Of course, you see people get credit, and the world is starting to spin really fast from a stand-up point of view. You had the big tiff come up with Mo’Nique about Netflix paying certain comedians right. You’ll see yourself in that argument as, you know, really being the guy that people can trust, from “Kings of Comedy” to being consistent for 30 years to selling out concerts all the time. If you spend your money to go see me, you’re going to get a good time. I’m not a call-it-in kind of guy.
You wonder, “Wow, am I getting the proper accolades for that? Why am I not considered in the top blah-blah-blah?” That happens. And then when you’re consistently in film and on television — and I say this about John Goodman and actors where, no matter what they’re in, you know they’re going to kill it — what is that worth?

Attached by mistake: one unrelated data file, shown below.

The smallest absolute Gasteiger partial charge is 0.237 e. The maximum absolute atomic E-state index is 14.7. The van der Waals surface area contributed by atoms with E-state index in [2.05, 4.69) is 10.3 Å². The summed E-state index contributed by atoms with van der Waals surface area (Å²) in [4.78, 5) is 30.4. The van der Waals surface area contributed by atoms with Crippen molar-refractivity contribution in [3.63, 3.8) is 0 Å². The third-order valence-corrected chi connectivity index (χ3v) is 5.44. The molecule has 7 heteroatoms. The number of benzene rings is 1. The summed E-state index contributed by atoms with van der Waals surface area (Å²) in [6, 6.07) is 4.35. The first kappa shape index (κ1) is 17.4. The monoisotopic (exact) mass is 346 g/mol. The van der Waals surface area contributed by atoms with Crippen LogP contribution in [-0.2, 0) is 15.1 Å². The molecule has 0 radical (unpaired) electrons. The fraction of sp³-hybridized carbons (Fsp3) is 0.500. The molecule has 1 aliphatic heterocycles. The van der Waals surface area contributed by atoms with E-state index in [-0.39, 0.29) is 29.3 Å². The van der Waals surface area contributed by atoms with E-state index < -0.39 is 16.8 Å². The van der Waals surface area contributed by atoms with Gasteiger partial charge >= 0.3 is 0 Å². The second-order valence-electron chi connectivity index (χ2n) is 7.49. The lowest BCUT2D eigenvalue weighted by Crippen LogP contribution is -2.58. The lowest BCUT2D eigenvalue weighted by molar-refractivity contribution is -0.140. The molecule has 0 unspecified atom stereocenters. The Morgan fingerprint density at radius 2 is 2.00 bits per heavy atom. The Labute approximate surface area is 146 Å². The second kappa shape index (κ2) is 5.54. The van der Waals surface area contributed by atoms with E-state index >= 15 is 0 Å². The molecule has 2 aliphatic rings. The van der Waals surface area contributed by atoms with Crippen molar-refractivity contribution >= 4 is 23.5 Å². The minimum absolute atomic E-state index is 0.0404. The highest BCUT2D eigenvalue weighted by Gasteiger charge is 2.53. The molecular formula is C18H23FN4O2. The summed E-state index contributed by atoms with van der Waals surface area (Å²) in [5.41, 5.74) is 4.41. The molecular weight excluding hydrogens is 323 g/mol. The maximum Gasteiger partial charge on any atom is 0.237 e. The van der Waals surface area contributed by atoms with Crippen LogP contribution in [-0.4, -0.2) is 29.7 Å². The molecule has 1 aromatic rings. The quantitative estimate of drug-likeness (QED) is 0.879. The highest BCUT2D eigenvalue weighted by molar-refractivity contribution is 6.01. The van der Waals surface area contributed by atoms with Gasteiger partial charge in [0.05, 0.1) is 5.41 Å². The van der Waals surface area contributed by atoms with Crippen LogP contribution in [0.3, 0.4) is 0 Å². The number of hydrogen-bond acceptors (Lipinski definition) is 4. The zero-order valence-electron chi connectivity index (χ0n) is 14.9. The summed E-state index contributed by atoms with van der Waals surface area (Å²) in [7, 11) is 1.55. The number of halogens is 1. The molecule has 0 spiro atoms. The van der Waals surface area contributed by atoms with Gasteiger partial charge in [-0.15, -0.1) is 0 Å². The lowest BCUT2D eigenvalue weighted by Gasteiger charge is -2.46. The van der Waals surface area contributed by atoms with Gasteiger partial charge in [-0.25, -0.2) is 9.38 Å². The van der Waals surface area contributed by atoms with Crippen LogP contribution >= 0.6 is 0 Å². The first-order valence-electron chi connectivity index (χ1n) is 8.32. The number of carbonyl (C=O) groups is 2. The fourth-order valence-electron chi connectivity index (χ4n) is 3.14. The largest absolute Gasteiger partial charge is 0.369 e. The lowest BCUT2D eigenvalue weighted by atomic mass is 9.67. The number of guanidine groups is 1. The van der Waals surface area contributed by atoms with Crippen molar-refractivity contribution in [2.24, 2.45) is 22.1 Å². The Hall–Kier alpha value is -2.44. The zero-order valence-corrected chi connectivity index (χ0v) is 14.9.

So yeah, you consider that sometimes. I think it is a world where there’s a lot of media where people get behind hype. There’s a lot of voices, including individual bloggers who have the ability to say, “Hey, you should pay attention to this guy.” I think it’s important for the actor to pay attention to them, too, because you recognize that they have unique and important jobs of really transferring your message to other people that you don’t know how to get to.
That’s something I have to learn. When you’re from the old school, you’re used to people giving you props. You get your props, you take that and then you kind of spin it. But now you have to go and re-earn an audience.